The Hunger Games: Catching Fire
Rating: Katniss Everdeen is a female Robin Hood, so get to the theater and watch the Sheriff of Nottingham’s knees start to buckle.
The Hunger Games: Catching Fire combines the adventure, power and allure of such classics as Avatar (2009), The Lord of the Rings Trilogy and the unforgettable Harry Potter films. However, there is one significant difference, as the central star of this superior film is not a hero, but a heroine, something not missed by young women of this country.
As the unforgettable Katniss Everdeen, Jennifer Lawrence dances in the same cinematic galaxy as Judy Garland in The Wizard of Oz and Vivian Leigh in Gone With the Wind, both released in 1939. Trying to save her country and family, she repeatedly risks her own life while dancing on the edge of destruction.
Not to be overlooked is the simple fact that she is also wrestling with her own personal life. Emotionally drawn to two endearing young men, played by Liam Hemsworth and Josh Hutcherson, she may be the first young actress in a great film to repeatedly kiss two men.
In summary, The Hunger Games: Catching Fire picks up following her and Hutcherson’s triumph in the original film. Becoming the symbol of a growing public dislike of the central government, she is involuntarily sucked back into another fight for her life.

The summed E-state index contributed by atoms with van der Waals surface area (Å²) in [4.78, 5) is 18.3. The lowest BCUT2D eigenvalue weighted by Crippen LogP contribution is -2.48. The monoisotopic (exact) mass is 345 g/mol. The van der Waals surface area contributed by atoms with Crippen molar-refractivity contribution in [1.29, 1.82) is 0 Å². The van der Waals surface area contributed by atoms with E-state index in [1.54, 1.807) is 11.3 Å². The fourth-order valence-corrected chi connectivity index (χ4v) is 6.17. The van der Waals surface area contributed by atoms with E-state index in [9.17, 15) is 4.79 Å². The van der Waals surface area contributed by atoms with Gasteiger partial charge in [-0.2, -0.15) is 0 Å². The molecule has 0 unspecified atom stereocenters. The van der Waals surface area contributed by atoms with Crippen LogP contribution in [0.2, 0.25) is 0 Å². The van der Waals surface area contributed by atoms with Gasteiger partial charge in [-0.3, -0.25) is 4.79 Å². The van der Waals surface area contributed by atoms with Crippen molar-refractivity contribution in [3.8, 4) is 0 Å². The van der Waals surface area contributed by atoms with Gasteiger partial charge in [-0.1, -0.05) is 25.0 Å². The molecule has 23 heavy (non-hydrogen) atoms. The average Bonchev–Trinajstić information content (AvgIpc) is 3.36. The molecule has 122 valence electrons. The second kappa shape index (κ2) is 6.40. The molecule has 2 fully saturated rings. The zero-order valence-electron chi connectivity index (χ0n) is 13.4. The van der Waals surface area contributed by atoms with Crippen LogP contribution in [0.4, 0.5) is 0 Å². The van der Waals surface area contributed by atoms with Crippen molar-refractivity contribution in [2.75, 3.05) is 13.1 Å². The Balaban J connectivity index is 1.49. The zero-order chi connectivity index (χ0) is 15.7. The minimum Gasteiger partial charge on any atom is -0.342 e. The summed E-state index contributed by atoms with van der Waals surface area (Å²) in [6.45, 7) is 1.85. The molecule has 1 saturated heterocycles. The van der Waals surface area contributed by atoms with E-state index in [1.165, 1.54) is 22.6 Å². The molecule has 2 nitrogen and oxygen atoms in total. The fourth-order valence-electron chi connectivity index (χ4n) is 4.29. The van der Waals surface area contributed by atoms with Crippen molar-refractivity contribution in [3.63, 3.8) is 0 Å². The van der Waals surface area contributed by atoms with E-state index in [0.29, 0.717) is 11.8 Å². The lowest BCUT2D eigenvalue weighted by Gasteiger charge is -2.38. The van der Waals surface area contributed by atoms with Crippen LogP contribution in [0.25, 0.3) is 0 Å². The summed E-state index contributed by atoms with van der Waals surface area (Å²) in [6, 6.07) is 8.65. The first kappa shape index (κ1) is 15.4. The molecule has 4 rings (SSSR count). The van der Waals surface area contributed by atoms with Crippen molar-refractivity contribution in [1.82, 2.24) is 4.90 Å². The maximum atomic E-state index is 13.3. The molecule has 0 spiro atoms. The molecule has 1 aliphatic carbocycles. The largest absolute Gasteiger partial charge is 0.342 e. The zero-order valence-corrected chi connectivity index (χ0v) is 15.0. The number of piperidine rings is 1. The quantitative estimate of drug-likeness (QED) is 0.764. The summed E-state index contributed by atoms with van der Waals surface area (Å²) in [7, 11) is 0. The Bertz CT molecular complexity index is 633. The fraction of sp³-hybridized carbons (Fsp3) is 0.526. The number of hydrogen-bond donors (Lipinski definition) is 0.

Donald Sutherland is again magnificent as the malevolent President Snow, a man now dedicated to seeing that Katniss dies. The film is further helped by the appearance of the great Philip Seymour Hoffman as the President’s right hand man, a guy who you sense from the beginning has questionable loyalties.
Despite the film’s multiple tragedies as you see protesters whipped at the stake and killed, several brilliant performances inject enjoyment and humor into this adventure from the very beginning. Woody Harrelson is perfect as Haymitch Abernathy, Katniss’ advisor, a guy who will drink anything just to keep his edge.
Stanley Tucci again appears as Caesar Flickerman, the patron saint of all game show hosts. He is a man with a great ponytail and a record number of gleaming white teeth.
Elizabeth Banks, playing the ostentatiously dressed Effie Trinket, is again Katniss’ guide, and she begins to show a bit of sympathy for the beleaguered young girl. And good grief, take a look at her eyelashes and clothes, as costume designer Trish Summerville is surely destined for Oscar recognition.
Finally, don’t overlook the performance of Jena Malone as Joanna, a Hunger Games contestant who teams up with Katniss and Hutcherson’s Peeta Mellark. She is both daring and attractive, and she has a sarcastic edge that makes her memorable.
Unlike the Twilight movies, there is nothing cheap or artificial about The Hunger Games: Catching Fire. A government is suppressing its people while trying to divert their attention with young people fighting to the death. A growing number of participants aren’t buying it for a second, and it is clear that a civil war is brewing.
There are two more films to be released in this saga so Katniss’ battle with President Snow continues. My money is on Jennifer Lawrence. Enjoy the ride!